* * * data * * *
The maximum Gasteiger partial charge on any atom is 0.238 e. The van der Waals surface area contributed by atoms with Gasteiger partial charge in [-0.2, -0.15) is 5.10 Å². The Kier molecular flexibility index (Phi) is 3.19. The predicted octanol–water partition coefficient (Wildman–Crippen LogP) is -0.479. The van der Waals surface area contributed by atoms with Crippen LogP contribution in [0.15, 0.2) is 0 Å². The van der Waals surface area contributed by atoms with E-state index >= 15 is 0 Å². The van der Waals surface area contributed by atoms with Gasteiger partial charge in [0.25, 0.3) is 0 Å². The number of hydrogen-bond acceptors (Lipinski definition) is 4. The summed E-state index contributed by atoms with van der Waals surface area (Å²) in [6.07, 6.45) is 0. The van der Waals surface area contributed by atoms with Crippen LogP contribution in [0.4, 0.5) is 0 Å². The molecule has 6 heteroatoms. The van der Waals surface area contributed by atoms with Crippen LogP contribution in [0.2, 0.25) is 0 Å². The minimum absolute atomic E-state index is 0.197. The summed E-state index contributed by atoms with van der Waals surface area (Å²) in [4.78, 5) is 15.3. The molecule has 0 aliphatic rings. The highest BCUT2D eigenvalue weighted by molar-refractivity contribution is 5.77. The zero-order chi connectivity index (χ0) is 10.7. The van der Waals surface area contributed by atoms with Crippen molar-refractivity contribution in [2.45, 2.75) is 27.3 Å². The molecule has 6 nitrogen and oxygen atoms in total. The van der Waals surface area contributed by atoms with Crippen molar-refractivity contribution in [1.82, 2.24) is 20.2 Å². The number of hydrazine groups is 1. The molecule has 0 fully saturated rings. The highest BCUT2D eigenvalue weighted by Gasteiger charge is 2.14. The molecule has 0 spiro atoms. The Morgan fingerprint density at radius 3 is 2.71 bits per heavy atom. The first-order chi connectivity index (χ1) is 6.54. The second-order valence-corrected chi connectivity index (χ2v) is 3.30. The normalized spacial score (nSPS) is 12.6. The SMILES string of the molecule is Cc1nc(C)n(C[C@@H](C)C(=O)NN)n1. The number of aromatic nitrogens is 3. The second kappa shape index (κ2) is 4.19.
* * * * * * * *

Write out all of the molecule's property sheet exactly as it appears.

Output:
The maximum Gasteiger partial charge on any atom is 0.238 e. The van der Waals surface area contributed by atoms with Gasteiger partial charge in [-0.2, -0.15) is 5.10 Å². The Kier molecular flexibility index (Phi) is 3.19. The predicted octanol–water partition coefficient (Wildman–Crippen LogP) is -0.479. The van der Waals surface area contributed by atoms with Crippen LogP contribution in [0.15, 0.2) is 0 Å². The van der Waals surface area contributed by atoms with E-state index >= 15 is 0 Å². The van der Waals surface area contributed by atoms with Gasteiger partial charge in [0.25, 0.3) is 0 Å². The number of hydrogen-bond acceptors (Lipinski definition) is 4. The summed E-state index contributed by atoms with van der Waals surface area (Å²) in [6.07, 6.45) is 0. The van der Waals surface area contributed by atoms with Crippen LogP contribution in [0.4, 0.5) is 0 Å². The molecule has 6 heteroatoms. The van der Waals surface area contributed by atoms with Crippen LogP contribution in [0.2, 0.25) is 0 Å². The minimum absolute atomic E-state index is 0.197. The summed E-state index contributed by atoms with van der Waals surface area (Å²) in [4.78, 5) is 15.3. The molecule has 0 aliphatic rings. The highest BCUT2D eigenvalue weighted by molar-refractivity contribution is 5.77. The zero-order chi connectivity index (χ0) is 10.7. The van der Waals surface area contributed by atoms with Crippen molar-refractivity contribution in [2.45, 2.75) is 27.3 Å². The molecule has 6 nitrogen and oxygen atoms in total. The van der Waals surface area contributed by atoms with Crippen molar-refractivity contribution in [1.82, 2.24) is 20.2 Å². The number of hydrazine groups is 1. The molecule has 0 fully saturated rings. The highest BCUT2D eigenvalue weighted by Gasteiger charge is 2.14. The molecule has 0 spiro atoms. The Morgan fingerprint density at radius 3 is 2.71 bits per heavy atom. The first-order chi connectivity index (χ1) is 6.54. The second-order valence-corrected chi connectivity index (χ2v) is 3.30. The normalized spacial score (nSPS) is 12.6. The SMILES string of the molecule is Cc1nc(C)n(C[C@@H](C)C(=O)NN)n1. The number of aromatic nitrogens is 3. The second kappa shape index (κ2) is 4.19.